Twilight Frost at the Old Creek

Here is a painting I recently completed. I’m asking for very honest opinions on this, please.

Twilight Frost at the Old Creek by Judith Kraus – Oil on Canvas Panel 16×20

Being “an artist” involves much more than learning how to apply a medium to a support/surface. It requires a certain sort of vision, an ability to use one’s imagination, and a creative spirit. I know I have the spirit and the imagination, but do I have true “artistic vision”? Is that something that can be learned? Or is that vision what we actually refer to as talent?

Of course I’m proud of what I’ve accomplished in the last eighteen months. Before I began studying art, I really and truly could not draw a straight line — even with a ruler. I’ve made good progress as far as developing skills. I know the basics of using pencils, charcoal, watercolors, pastels, and now oil paints.

As part of my learning experience, I’ve followed many different tutorials, read different books, taken online classes, all of which has generally meant copying someone else’s work or working to copy images in reference photos. That’s a good skill to develop, of course, but true art goes beyond that, I think. True art requires originality.

The artists whose work we most admire are usually those who see the world from a unique perspective. They’ve developed their own style, they have a signature palette, or they’ve created new art forms to showcase their singular visions. Their work is different. Even when they work from a real-life image, they put their own artistic stamp on what they see.

I’ve come to a point now where I want to move beyond the rudimentary skills associated with art. I want, if possible, to develop an artistic vision, that ability to arrange elements, to put together interesting compositions, to utilize color in ways that evoke moods and emotions. In short, I want to create works that draw the viewer in, works that tell stories, works that are, well… art. Real art.

So I’m asking now for honest opinions about my “Twilight Frost” painting. I personally have mixed feelings about it. I like it because it came out as I had envisioned it. I wanted to create an almost ghost-like quality, a feeling of seeing one’s breath in the air, a sense of icy beauty yet all with a gentle touch of warmth. In my eyes, I succeeded, but overall, how does the painting strike you?

I wonder — and worry — that it’s too bland, too commonplace, too simple. It’s difficult to see much of the detail in the photo but there is some there. Is it enough? Are the colors too tiresome? Does it need a wider range of values? How could I improve upon it?

Your critiques are welcomed and will be greatly appreciated.





      1. When I feel this way I set the painting in my living room where I see it on and off and let it rest. And then time passes and I get more clear on what I do or don’t like. I do this with almost every work. I find I need this break in order to know if I am really finished or not!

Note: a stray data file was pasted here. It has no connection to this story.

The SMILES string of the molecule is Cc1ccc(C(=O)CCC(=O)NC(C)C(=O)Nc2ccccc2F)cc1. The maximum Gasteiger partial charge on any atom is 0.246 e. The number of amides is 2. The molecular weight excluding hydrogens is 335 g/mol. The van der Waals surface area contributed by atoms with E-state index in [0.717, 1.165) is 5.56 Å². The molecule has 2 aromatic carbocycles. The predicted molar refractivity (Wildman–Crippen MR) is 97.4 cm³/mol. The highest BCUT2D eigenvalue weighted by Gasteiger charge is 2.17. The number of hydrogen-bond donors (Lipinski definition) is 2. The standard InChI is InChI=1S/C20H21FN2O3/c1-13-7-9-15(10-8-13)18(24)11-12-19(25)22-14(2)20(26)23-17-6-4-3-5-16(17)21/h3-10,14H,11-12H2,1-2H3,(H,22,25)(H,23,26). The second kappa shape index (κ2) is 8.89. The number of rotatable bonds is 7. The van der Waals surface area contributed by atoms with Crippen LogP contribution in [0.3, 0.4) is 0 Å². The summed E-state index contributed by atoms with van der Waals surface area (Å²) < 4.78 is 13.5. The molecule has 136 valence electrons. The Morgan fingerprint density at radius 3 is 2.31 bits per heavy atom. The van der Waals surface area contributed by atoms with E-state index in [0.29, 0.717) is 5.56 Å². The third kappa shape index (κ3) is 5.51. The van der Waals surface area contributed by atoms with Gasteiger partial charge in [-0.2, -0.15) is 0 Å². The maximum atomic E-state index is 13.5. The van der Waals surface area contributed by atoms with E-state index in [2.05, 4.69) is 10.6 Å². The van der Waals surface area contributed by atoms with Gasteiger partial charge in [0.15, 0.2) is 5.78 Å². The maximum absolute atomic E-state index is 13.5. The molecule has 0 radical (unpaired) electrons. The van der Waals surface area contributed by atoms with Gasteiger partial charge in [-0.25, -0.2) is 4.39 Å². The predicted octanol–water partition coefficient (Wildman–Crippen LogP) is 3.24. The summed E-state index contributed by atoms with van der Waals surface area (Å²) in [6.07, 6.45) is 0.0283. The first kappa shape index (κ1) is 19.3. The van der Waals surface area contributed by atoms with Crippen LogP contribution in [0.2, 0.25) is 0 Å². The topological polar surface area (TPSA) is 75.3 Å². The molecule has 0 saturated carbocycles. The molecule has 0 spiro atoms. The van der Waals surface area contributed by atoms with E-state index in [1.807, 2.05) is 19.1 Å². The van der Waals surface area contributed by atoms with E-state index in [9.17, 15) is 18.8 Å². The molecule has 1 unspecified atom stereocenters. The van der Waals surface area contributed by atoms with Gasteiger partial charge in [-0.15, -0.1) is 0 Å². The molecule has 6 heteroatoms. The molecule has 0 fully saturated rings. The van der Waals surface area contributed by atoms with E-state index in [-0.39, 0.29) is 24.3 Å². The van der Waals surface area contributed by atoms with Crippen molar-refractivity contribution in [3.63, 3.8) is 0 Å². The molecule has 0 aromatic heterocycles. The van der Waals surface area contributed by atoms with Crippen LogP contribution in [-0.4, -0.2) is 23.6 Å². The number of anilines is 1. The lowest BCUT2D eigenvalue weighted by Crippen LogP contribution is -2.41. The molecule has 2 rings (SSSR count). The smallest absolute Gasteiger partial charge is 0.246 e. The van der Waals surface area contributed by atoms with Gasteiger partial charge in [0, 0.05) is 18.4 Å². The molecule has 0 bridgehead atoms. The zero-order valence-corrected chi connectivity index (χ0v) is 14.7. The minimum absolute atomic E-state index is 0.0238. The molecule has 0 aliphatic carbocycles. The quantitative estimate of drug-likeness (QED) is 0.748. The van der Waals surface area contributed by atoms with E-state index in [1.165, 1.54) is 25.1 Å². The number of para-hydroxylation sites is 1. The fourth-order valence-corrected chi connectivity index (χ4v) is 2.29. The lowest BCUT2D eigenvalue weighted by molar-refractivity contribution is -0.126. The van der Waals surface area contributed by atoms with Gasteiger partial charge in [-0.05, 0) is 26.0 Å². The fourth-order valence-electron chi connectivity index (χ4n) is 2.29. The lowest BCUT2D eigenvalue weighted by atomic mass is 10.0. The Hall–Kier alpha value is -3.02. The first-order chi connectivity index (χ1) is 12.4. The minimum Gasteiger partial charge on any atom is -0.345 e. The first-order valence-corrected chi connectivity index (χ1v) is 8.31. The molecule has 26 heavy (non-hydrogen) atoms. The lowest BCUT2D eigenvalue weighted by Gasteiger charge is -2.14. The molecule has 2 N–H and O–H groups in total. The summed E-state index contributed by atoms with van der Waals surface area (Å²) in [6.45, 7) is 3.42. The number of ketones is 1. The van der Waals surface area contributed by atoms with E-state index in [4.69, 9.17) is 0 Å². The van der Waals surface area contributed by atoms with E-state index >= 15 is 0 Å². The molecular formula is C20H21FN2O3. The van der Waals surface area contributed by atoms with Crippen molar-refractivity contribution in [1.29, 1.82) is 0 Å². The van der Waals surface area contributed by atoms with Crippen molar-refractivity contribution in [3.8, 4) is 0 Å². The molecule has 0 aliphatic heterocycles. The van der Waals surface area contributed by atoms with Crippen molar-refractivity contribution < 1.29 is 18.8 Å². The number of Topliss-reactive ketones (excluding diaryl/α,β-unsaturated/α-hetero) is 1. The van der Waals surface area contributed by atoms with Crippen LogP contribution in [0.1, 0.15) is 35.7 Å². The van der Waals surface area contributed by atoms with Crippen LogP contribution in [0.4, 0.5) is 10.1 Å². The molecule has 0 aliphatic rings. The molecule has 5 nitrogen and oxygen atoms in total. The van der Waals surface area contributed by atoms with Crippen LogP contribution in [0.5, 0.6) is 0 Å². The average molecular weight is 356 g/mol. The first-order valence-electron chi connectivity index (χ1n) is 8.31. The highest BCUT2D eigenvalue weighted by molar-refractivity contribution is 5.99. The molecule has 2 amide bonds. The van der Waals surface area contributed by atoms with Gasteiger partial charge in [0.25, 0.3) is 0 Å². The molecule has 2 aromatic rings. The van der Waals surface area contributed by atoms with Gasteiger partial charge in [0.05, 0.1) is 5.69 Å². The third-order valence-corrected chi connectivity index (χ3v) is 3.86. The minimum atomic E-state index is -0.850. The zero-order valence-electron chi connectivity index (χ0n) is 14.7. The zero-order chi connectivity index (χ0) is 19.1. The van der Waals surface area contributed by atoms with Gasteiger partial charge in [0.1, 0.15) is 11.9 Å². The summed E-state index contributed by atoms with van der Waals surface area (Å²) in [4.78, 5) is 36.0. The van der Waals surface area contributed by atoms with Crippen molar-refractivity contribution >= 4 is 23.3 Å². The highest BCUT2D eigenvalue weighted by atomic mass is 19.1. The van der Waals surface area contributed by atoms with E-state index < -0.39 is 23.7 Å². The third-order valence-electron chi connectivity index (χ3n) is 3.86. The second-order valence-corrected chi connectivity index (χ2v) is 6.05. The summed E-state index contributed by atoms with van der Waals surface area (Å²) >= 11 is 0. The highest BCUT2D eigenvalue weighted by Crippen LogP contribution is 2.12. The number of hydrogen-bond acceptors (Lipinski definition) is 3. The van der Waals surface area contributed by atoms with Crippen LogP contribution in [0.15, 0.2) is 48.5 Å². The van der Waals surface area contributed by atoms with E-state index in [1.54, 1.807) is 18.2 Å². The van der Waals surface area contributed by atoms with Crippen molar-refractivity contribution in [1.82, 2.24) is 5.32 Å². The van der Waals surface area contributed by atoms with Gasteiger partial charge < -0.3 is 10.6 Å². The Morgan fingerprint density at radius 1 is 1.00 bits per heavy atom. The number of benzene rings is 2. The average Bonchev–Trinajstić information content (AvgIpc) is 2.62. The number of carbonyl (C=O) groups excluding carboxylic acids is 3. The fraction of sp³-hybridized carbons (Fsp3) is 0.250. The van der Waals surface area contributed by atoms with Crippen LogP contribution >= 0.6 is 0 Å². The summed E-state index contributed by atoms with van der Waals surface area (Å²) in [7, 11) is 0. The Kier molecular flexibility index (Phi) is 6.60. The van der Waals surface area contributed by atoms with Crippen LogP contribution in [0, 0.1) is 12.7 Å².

Liked by 1 person

      2. Thank you. I have found that finishing a painting and then letting time elapse gives me some distance to realize… the painting is not finished, and for the reason it needs more work to float to the surface of my mind. I have even had paintings on the wall of my booth for sale and while sitting there at the show, staring at it, said, “It’s not done yet!” and taken it down. This is maybe leaving it a little late in the game, but…if you have that nagging feeling it’s not as you want it, well, it’s not, is it?

        Liked by 1 person

      3. Yes, because it’s not right for me to take it away from someone who has decided they like it, and it’s my fault I didn’t take it down. But, once I decide it’s not ok I usually get right up and remove it (so it’s never happened). Because I can no longer stand looking at it until I fix it! I have had paintings that I felt were finished, didn’t like much, but also didn’t feel strongly enough to take down, and people have bought them, complimenting them, etc. So I think it’s often not that the painting is so bad, but we have not resolved our relationship to my satisfaction?!

        Liked by 1 person

      4. I think you’re right. And, as you said, someone else may see a piece that “feels” complete to them. Much of the beauty of art truly is in the eye of the beholder, and I suppose it’s always difficult for us to be fully objective about our own works.


  1. You have inspired me to write another blog! I will alert you when I post it. I started this comment with the words “You asked, so i’m giving you my thoughts. Personally, I love your painting and I think it’s quite successful – both emotionally and compositionally But what I think about it doesn’t really matter. But because you asked, I’m going to tell you what I’m hearing from you, based on my own experiences.” (Then I realized my comment was growing much too long so I’m just going to continue my thoughts on my own blog.) I think it’s so cool that we only know each other from our blogs about our art and yet we are inspiring to each other. I really appreciate you as an artist and a writer.

    Liked by 1 person

    1. Thank you so much, Judi. (BTW, when I was in high school, I used the same spelling of my name.) I can’t wait to read more of your thoughts, so please let me know when the new blog begins. I’ve found so much encouragement and inspiration from the online art community, and I feel I’ve made some very good friends. I’m glad I came across your blog, and I look forward to getting to know more about you and your heart. Your comments — and advice — are always appreciated.


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